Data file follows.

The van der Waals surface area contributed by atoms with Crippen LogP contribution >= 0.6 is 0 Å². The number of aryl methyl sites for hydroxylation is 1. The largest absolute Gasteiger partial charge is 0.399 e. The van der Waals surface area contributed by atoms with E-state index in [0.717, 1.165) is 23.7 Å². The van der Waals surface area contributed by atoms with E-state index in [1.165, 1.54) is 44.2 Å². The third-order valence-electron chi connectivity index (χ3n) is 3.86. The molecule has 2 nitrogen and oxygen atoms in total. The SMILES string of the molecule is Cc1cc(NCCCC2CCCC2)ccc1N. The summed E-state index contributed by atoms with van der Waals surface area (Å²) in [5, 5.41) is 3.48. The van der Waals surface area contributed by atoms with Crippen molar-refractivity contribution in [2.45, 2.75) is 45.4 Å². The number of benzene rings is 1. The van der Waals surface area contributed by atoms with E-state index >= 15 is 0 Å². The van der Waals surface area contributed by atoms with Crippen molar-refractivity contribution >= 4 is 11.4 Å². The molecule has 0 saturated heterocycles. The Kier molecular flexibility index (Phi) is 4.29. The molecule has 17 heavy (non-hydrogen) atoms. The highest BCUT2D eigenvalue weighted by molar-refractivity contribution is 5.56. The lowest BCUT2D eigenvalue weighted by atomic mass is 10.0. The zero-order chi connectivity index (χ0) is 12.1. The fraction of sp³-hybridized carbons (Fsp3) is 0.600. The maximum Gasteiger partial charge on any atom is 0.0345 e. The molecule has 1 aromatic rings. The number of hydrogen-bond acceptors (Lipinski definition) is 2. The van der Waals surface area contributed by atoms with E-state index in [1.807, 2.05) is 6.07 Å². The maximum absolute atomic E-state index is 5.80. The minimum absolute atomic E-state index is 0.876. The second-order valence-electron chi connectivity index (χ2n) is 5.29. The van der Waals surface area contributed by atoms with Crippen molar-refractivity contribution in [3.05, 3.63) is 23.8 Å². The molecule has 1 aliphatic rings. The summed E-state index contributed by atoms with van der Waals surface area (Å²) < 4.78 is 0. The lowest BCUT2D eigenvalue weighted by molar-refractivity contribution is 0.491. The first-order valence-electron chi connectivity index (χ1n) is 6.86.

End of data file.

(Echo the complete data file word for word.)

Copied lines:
The van der Waals surface area contributed by atoms with Crippen LogP contribution >= 0.6 is 0 Å². The number of aryl methyl sites for hydroxylation is 1. The largest absolute Gasteiger partial charge is 0.399 e. The van der Waals surface area contributed by atoms with E-state index in [0.717, 1.165) is 23.7 Å². The van der Waals surface area contributed by atoms with E-state index in [1.165, 1.54) is 44.2 Å². The third-order valence-electron chi connectivity index (χ3n) is 3.86. The molecule has 2 nitrogen and oxygen atoms in total. The SMILES string of the molecule is Cc1cc(NCCCC2CCCC2)ccc1N. The summed E-state index contributed by atoms with van der Waals surface area (Å²) in [5, 5.41) is 3.48. The van der Waals surface area contributed by atoms with Crippen molar-refractivity contribution in [2.45, 2.75) is 45.4 Å². The number of benzene rings is 1. The van der Waals surface area contributed by atoms with E-state index >= 15 is 0 Å². The van der Waals surface area contributed by atoms with Crippen molar-refractivity contribution >= 4 is 11.4 Å². The molecule has 0 saturated heterocycles. The Kier molecular flexibility index (Phi) is 4.29. The molecule has 17 heavy (non-hydrogen) atoms. The highest BCUT2D eigenvalue weighted by molar-refractivity contribution is 5.56. The lowest BCUT2D eigenvalue weighted by atomic mass is 10.0. The zero-order chi connectivity index (χ0) is 12.1. The fraction of sp³-hybridized carbons (Fsp3) is 0.600. The maximum Gasteiger partial charge on any atom is 0.0345 e. The molecule has 1 aromatic rings. The number of hydrogen-bond acceptors (Lipinski definition) is 2. The van der Waals surface area contributed by atoms with E-state index in [1.807, 2.05) is 6.07 Å². The maximum absolute atomic E-state index is 5.80. The minimum absolute atomic E-state index is 0.876. The second-order valence-electron chi connectivity index (χ2n) is 5.29. The van der Waals surface area contributed by atoms with Crippen molar-refractivity contribution in [3.05, 3.63) is 23.8 Å². The molecule has 1 aliphatic rings. The summed E-state index contributed by atoms with van der Waals surface area (Å²) < 4.78 is 0. The lowest BCUT2D eigenvalue weighted by molar-refractivity contribution is 0.491. The first-order valence-electron chi connectivity index (χ1n) is 6.86.